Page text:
On May 1, 2020, the Consumer Financial Protection Bureau (Bureau or CFPB) held a joint virtual meeting of its four advisory committees: the Consumer Advisory Board, the Community Bank Advisory Council, the Credit Union Advisory Council, and the Academic Research Council. The meeting—the Bureau’s first public event since the onset of the coronavirus—concerned the impact of COVID-19 on consumers, the financial marketplace, and special populations, such as military, student, and minority borrowers. The meeting included remarks from agency staff—including Director Kathleen Kraninger—and members of the advisory committees, which include representatives from the consumer finance industry, academia, and consumer advocacy groups.
Below, we discuss the key takeaways for consumer finance companies from the Bureau’s statements, followed by a more fulsome summary of the Bureau’s presentations and remarks from members of the advisory committees.
The Bureau previewed no new guidance or proposed rulemakings related to COVID-19. Director Kraninger offered prepared introductory and closing remarks, and other Bureau staff presented on issues related to COVID-19 and its effects on consumers and the marketplace (full slide deck available here). However, the Bureau did not tip its hand as to any future guidance or rulemakings related to COVID-19. To date, the Bureau has issued guidance clarifying that consumers can exercise their rights to modify or waive certain required waiting periods under the TILA-RESPA Integrated Disclosure Rule and Regulation Z rescission rules, extending the temporary exception to remittance disclosures required under the Remittance Rule that it intends to finalize this month, and announcing enforcement priorities under the Fair Credit Reporting Act (FCRA), including that it “does not intend to cite in an examination or bring an enforcement action against a consumer reporting agency or furnisher making good faith efforts to investigate disputes as quickly as possible, even if dispute investigations take longer than the statutory timeframe.” For a complete list of Bureau announcements related to COVID-19, see Goodwin’s Consumer Financial Services Industry COVID-19 Hub.
Consumer complaints will drive the Bureau’s COVID-19 rulemaking and enforcement agenda. It is no secret that consumer complaints often serve as the impetus for the Bureau launching an investigation or initiating a rulemaking. The coronavirus is no exception. The Bureau devoted a majority of its air time to discussing insights it has obtained from the 4,600 COVID-19-related complaints received to date. And the Bureau noted that the announcements by the Federal Housing Finance Agency (FHFA) and U.S Department of Housing and Urban Development (HUD) that consumers will not be required to make a lump sum payment following forbearance for federally backed mortgages was the result of CFPB advocacy following the Bureau’s receipt of complaints from consumers. Director Kraninger urged consumers to submit complaints to the Bureau if they continue to have trouble securing forbearance relief.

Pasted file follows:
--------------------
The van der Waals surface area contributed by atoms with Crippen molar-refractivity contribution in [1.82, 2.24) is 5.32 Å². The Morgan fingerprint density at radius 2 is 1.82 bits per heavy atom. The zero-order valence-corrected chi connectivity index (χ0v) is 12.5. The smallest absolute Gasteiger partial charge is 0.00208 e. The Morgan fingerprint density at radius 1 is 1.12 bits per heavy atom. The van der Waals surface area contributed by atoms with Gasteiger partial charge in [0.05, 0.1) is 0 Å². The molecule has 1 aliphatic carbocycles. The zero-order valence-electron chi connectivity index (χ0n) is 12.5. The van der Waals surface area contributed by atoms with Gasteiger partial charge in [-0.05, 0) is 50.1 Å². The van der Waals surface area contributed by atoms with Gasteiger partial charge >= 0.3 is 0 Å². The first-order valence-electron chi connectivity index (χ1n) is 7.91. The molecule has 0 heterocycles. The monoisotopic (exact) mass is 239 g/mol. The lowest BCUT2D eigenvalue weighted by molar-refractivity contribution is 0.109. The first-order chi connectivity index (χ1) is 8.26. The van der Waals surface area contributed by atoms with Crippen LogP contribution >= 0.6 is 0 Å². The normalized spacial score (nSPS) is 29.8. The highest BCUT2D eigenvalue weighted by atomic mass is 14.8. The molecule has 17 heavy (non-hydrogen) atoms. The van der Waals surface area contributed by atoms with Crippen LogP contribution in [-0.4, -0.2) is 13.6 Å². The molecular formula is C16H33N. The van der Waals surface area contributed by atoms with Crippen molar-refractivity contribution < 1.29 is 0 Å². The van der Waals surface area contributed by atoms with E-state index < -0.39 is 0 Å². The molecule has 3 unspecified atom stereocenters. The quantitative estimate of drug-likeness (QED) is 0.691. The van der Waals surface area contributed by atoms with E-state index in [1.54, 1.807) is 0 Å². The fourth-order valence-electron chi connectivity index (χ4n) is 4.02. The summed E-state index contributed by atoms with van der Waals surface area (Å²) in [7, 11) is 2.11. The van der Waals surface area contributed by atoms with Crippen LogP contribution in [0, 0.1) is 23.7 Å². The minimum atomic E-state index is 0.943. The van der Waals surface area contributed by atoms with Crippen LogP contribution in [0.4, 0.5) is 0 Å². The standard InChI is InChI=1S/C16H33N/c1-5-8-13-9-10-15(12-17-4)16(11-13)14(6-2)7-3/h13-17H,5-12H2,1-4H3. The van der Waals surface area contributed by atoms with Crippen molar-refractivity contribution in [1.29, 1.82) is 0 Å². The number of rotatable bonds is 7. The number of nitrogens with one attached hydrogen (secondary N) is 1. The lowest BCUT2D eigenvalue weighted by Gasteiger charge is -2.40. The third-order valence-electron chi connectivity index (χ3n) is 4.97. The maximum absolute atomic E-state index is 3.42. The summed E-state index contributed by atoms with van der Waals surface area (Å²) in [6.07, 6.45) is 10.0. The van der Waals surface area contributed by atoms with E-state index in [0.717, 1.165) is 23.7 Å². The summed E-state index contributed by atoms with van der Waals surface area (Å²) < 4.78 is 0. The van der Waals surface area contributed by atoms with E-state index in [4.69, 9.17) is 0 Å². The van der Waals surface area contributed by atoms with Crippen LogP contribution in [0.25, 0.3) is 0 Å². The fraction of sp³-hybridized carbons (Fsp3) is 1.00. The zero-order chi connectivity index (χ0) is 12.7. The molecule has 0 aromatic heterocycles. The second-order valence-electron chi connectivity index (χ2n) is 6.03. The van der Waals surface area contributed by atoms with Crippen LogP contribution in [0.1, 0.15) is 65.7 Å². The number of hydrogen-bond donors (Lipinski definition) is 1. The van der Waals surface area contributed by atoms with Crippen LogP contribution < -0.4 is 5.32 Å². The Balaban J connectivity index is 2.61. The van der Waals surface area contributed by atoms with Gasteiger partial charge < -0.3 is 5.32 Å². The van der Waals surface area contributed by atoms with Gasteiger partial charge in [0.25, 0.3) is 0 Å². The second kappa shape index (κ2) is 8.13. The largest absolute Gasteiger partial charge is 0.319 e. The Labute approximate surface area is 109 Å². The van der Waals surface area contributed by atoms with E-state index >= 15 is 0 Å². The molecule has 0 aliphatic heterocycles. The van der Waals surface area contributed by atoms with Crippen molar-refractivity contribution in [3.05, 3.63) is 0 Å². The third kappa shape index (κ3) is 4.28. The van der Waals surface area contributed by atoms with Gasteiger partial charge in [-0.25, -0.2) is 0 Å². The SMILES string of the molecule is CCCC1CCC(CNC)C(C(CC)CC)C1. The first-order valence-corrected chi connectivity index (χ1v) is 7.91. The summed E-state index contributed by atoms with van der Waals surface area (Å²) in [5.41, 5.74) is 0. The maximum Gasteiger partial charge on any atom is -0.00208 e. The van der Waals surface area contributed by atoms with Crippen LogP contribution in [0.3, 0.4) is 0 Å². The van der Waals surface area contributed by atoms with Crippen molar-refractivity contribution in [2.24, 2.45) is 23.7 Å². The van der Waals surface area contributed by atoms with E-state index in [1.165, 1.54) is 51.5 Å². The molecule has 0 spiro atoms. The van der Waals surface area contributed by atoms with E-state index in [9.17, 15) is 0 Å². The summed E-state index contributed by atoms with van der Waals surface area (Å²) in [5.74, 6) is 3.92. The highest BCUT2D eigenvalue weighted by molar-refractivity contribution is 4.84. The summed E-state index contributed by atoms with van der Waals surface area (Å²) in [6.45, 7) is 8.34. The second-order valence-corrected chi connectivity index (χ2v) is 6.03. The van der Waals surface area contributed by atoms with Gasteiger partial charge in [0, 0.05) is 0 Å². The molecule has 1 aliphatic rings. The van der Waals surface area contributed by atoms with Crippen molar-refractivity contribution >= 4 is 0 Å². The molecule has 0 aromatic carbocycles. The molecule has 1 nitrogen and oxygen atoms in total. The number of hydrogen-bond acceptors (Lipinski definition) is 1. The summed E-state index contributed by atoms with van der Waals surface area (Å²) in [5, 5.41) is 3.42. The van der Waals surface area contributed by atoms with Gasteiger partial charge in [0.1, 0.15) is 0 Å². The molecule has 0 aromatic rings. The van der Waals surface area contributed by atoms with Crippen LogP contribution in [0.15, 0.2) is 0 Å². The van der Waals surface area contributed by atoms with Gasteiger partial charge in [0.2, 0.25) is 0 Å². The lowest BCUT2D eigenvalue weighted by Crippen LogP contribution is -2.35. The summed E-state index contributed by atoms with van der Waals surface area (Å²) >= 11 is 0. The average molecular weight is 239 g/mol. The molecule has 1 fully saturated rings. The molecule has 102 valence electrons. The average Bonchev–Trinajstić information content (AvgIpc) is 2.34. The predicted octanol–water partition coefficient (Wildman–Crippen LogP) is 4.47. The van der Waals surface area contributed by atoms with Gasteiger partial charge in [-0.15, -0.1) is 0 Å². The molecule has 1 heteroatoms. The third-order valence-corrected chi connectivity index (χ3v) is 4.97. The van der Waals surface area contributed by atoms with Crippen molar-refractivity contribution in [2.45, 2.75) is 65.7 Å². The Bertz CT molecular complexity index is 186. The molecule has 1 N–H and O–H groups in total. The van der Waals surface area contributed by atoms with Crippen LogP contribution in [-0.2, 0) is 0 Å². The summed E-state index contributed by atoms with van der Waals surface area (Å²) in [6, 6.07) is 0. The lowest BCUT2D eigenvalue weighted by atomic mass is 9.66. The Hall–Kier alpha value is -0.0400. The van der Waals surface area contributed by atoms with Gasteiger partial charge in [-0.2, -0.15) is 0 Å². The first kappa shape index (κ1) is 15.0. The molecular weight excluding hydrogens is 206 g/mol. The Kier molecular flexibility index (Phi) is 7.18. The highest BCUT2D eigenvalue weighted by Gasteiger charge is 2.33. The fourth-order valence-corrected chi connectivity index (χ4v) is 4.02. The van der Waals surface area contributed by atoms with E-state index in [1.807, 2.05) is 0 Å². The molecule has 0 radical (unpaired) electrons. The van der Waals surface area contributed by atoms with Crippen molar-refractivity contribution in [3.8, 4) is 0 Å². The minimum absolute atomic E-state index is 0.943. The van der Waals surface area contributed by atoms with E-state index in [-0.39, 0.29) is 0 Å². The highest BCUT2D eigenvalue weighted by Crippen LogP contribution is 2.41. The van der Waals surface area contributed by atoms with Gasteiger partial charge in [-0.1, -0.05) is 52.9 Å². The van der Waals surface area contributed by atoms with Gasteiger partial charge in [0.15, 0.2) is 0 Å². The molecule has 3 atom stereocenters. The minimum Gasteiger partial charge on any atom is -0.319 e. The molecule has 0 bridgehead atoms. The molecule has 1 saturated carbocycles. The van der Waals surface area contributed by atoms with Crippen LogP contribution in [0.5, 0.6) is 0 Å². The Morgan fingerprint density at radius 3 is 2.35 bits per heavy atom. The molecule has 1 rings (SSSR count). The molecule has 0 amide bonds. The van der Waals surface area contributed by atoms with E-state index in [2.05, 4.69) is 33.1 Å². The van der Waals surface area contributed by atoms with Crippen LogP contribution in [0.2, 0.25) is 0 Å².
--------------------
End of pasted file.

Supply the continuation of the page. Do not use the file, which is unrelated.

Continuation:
A primary focus of the Bureau’s COVID-19 efforts will be using its position to persuade companies to voluntarily provide consumer relief, and on educating consumers to advocate for themselves. Director Kraninger and other Bureau staff lauded the agency’s efforts to educate consumers, particularly as to their rights to forbearance under the CARES Act. In response to comments from consumer groups concerned about a lack of “best practices” or consumer relief standards outside of the mortgage sphere, Director Kraninger said that it was the Bureau’s “role . . . to bring these issues to companies,” and that companies have been taking voluntary actions to provide consumer relief. The presentation by the Bureau’s Division of Research, Markets, and Regulations documented the array of “relief offered by industry and firms.” The clear implication of the focus on educating consumers and persuading companies to provide voluntary relief is that the Bureau intends to tread lightly, at least at this stage of the crisis. Director Kraninger also noted, in response to the concern expressed over the lack of standards, that states have passed guidance regulating companies’ relationships with consumers in light of COVID-19.